You see them while walking down the street. Or, while riding the train. Maybe you see them when you’re watching your favorite television show. Advertisements are everywhere, telling us what to wear, where to shop, or who should manage our investment portfolio. But, what if instead of informing our insecurities, they informed our conscience? CAASE is currently developing a poster campaign that would do just that— informing Chicago communities about one of the issues least discussed in our culture: sexual exploitation and human trafficking. These human rights injustices often go unnoticed because people are not informed nor are they aware of the significance of this problem. We aim to change that at CAASE by raising awareness through a variety of venues. Along with working on the eventual launch of a poster campaign, we are working on a theater production called “The Johns,” which addresses the issue of sexual exploitation from the demand side. The play is scheduled to begin its run in May of 2010 at The Viaduct Theater. The performance will be educational, informative, and powerful. Many people are working hard to make this performance a success. It is our hope that the production will impact the audience in a profound and inspiring way.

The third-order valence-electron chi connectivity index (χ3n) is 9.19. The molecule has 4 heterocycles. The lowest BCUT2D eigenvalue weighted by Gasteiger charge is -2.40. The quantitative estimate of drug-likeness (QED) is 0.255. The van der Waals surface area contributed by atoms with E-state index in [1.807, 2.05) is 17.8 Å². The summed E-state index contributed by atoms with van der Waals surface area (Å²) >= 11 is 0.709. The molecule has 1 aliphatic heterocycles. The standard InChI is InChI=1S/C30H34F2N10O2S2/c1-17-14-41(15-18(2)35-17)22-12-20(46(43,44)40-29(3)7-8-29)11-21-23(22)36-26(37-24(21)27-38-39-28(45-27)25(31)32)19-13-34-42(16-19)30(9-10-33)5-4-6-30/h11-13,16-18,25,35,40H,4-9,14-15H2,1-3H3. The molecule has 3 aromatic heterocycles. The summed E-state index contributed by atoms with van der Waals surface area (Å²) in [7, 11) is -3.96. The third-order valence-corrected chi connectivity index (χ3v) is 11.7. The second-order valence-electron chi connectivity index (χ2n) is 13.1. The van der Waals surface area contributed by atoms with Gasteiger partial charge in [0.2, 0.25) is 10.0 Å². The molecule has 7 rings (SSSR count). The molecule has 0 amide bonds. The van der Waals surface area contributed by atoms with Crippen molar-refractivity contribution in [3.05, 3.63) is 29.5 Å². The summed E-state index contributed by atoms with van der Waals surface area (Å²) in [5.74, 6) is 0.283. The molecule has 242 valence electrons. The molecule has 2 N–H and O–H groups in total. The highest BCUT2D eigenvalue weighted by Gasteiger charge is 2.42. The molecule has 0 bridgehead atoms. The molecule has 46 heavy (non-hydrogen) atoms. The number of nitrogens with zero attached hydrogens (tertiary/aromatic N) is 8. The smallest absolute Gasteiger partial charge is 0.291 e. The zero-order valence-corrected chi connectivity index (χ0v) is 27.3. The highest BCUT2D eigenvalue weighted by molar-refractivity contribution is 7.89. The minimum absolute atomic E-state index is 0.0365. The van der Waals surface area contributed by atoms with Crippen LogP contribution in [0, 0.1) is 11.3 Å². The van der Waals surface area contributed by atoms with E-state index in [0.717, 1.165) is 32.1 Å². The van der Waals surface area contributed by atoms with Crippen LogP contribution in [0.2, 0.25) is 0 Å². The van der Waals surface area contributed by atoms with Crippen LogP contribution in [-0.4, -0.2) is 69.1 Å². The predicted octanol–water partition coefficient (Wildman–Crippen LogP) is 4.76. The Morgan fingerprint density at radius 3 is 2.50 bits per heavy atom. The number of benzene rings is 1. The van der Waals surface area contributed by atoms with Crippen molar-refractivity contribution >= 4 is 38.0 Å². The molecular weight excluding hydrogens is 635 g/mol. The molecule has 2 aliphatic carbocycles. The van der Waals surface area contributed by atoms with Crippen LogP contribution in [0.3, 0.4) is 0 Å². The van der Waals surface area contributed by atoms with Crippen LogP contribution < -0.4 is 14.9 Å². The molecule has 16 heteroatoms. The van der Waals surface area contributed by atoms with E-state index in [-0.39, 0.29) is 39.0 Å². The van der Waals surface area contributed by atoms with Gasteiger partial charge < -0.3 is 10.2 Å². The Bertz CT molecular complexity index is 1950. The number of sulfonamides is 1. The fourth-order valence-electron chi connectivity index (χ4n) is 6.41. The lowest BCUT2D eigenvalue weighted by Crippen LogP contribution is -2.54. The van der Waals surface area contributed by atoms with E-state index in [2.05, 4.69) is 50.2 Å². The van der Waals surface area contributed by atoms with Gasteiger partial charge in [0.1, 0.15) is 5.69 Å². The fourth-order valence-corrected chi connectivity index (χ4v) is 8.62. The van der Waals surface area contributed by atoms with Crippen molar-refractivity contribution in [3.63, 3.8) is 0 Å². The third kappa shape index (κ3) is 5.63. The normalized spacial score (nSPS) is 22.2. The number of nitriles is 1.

Coming from a small town in Connecticut, I lived 2 miles from the Paul and Lisa Program, which worked to help survivors of sexual exploitation. Even as I drove past the building everyday, I never knew that this was an organization that sought to help victims of human trafficking or that human trafficking was even an issue in my state. My ignorance about the human rights violations taking place in my own home town shocked me. I began volunteering with the Paul and Lisa Program and now feel an obligation to inform our communities about what they too can do to help victims of forced prostitution. I believe that it is a lack of knowledge and information that causes many people to fear this topic. Much like the Paul and Lisa Program, CAASE is passionately dedicated to working to educate communities about the monstrosities of human trafficking and sexual exploitation.
I provide this article as an example of one of the many, contributing factors that prevent people from stopping sexual exploitation and human trafficking:
The invisible victims of human trafficking, sexual exploitation
San Diego and Tijuana are facing a growing problem